Opening Edinburgh International Book Festival by Lisa Dempster
The opening weekend of the Edinburgh International Book Festival was big. Located in the elegant Charlotte Square Gardens, the bookfest pops up as an elegant tent city, and on Saturday the festival came to life.
During the weekend there was a full program of debates, discussions and readings – enough to make your head spin with choice! There are two streams of festival events every day, the adult’s and the children’s program. Interestingly, both programs and the festival as a whole were launched by Australians: Christos Tsiolkas talking about The Slap, which is getting a huge reception in the UK, and Garth Nix talking all things The Keys to the Kingdom. Both events were sold out.
The sun was shining all weekend, and all day on Saturday and Sunday Charlotte Square was packed with people sitting in the sun enjoying a glass of wine, reading books and talking about the panels and discussions they have been enjoying. It is a heartening sight and the festival organisers were gleeful that it didn’t rain on the first day – for the first time since 2004! Another landmark is that this year is the 21st Edinburgh International Book Festival, a statistic that made me excited about the potential future possibilities for the Emerging Writers’ Festival.
Saturday night saw the Spiegeltent crowded and the whiskey flowing for the opening night party, which after formal speeches was a good shin-dig and a chance to meet writers and festival staff.
At the long-running Book Festival Fringe, hosted by Word Power Books, there was a fantastic event with Australia’s Craig Silvey and Christos Tsiolkas. They were in discussion about Silvey’s novel Jasper Jones, and it was a thought-provoking and wide-ranging conversation that kept the crowded shop enthralled for a good hour.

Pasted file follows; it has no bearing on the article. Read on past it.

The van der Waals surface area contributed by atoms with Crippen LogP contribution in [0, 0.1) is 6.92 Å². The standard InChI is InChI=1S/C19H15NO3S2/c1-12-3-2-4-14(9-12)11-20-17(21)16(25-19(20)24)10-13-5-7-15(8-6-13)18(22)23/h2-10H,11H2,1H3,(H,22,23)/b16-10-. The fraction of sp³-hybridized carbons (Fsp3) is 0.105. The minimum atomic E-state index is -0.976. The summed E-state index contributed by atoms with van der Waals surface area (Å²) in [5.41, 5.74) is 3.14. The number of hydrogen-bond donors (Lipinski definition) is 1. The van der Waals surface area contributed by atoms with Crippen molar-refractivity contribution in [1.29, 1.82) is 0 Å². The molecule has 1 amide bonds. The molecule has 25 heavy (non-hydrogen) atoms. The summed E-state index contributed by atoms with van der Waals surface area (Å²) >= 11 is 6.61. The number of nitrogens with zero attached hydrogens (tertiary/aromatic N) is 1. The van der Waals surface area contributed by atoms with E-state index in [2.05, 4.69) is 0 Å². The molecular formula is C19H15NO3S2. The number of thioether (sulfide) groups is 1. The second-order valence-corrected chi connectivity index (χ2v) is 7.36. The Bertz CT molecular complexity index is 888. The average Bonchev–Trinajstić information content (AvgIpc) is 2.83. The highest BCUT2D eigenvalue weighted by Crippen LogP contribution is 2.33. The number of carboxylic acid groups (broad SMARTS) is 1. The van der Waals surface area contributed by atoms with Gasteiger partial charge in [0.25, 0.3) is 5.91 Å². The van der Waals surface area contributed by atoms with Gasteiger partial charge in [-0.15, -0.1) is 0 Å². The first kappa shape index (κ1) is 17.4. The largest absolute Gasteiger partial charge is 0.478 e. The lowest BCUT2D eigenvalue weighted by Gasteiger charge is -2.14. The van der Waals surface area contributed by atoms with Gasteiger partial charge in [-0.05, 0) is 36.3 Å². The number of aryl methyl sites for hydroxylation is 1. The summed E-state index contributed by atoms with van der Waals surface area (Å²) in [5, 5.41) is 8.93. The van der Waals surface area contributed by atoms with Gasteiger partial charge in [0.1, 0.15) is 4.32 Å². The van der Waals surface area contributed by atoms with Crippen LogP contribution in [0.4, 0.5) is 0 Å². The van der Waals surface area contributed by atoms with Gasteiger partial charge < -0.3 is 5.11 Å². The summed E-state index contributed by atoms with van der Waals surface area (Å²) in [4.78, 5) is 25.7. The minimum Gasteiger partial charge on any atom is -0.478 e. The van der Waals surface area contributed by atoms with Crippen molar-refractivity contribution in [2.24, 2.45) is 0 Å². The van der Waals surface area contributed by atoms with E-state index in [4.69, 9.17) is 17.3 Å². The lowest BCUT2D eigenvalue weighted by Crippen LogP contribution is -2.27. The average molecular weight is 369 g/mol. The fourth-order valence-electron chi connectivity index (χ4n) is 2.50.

As well as the novel, one of the topics covered was are modern writers making a new Australian voice? Craig replied that he thinks there is less pressure to use ‘British language’ and Christos spoke passionately about how he wants Australian writers to think about what our language is and where it comes from. It was a fantastic event with two talented and intelligent Aussie writers. (And of course, given that it was sunny, we all adjourned to the pub afterwards.) I look forward to seeing many more Fringe events, which are all free and unticketed.
The weekend ended with the first of the Unbound events – a free festival-within-a-festival where writers are encouraged to try new ways of talking about their work. On Sunday evening the event was hosted by Glasgow-based indie lit journal Gutter, and was called A Night in the Gutter: McSex. It looked at the Scottish tradition of erotic writing and featured a handful of established and emerging writers reading sex scenes from Scottish writers across the ages, from Robert Burns to Irvine Welsh. It was a corker and the packed Spiegeltent went off with laughs and a few uncomfortable moments too.
The full Unbound program is eclectic and exciting, and if last night’s McSex success was any indication, the events will be ones not to miss!
There is still another full two weeks of bookfest to go; it’s an incredibly large and exciting program. The Edinburgh International Book Festival are maintaining a great social media presence so check out @EdBookFest and #edbookfest to keep up with all the action live from the festival.